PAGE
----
Global warming makes mosquitoes more dangerous
Climate change is leading to an increase in mosquito-borne diseases such as malaria and dengue, according to a study by British experts published in the Lancet Planetary Health magazine. They analyzed data on the prevalence of both diseases, which can also cause death.
Significant growth in dengue has been reported in African countries such as Sudan and Eritrea, as well as in Colombia since 2000. From 505.4 thousand at the beginning of the 21st century, the number will increase to 5.2 million in 2019.
The study’s authors, who are from the London School of Hygiene and Tropical Diseases, believe that the increase in greenhouse gases makes mosquitoes more dangerous. Global warming is prolonging the season in which insects transmit diseases to humans through bites.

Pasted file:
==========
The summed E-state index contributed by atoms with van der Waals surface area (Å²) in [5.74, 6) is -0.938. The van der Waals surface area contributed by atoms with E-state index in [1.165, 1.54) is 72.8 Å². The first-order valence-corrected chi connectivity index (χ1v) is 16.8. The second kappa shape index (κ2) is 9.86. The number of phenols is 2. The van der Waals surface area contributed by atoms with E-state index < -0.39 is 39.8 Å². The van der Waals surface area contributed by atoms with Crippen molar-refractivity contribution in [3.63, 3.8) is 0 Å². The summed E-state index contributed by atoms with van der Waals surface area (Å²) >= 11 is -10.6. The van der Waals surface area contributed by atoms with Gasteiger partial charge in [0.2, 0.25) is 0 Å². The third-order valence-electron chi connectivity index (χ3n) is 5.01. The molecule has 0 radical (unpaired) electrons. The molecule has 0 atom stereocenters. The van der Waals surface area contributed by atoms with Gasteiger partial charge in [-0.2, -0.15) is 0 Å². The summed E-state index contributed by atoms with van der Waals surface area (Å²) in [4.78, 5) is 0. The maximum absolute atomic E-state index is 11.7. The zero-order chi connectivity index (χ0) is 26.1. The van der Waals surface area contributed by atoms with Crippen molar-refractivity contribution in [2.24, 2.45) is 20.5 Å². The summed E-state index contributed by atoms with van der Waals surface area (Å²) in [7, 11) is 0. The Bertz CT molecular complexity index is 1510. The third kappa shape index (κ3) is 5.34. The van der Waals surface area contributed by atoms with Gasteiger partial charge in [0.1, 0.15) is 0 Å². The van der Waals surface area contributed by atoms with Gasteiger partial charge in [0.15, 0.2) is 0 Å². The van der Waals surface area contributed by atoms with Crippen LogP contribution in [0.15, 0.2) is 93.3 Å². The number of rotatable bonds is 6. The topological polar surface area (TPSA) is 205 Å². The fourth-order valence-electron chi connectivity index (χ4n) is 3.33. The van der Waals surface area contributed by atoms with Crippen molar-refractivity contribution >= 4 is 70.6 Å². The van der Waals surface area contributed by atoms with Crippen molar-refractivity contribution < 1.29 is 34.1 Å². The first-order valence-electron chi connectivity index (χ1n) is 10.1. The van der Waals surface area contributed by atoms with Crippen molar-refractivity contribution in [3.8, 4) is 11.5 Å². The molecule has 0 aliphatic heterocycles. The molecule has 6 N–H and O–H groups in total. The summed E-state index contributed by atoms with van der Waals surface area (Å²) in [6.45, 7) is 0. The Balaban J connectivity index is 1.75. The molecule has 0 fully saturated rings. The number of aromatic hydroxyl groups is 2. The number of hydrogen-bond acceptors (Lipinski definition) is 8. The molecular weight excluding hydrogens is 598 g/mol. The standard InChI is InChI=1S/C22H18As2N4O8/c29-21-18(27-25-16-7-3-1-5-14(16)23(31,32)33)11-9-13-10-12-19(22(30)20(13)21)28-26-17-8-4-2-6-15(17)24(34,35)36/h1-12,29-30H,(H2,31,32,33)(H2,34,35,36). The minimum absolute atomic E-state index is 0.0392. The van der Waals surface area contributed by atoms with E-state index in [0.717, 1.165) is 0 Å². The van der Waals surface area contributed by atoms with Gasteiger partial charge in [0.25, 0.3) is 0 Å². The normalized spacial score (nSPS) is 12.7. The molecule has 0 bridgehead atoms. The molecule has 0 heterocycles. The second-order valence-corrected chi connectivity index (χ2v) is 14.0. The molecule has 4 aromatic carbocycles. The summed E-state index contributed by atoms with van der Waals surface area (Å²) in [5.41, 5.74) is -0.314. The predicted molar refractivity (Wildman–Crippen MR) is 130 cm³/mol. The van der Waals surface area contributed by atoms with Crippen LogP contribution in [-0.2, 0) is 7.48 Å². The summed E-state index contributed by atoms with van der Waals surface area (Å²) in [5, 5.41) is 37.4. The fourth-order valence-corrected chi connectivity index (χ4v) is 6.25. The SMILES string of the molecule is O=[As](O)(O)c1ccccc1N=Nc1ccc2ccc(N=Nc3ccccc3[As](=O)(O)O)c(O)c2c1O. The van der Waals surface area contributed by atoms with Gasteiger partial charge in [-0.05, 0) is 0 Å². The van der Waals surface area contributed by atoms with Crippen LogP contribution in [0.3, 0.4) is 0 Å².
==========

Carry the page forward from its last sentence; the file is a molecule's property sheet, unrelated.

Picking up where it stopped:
Experts predict that if the Earth’s temperature rises by 3.7 degrees Celsius by 2100, the death toll from mosquito-borne diseases will increase significantly. As early as 2080, about 8 billion people could be at risk of contracting malaria and dengue, up 4.7 billion from 1970-1999.
According to the World Health Organization, more than 400,000 people die of malaria worldwide each year, mostly children. In 2019, more than 90 percent or about 240 million cases of malaria were registered in Africa. A vaccine has been developed to treat severe malaria, but there is still no cure for dengue.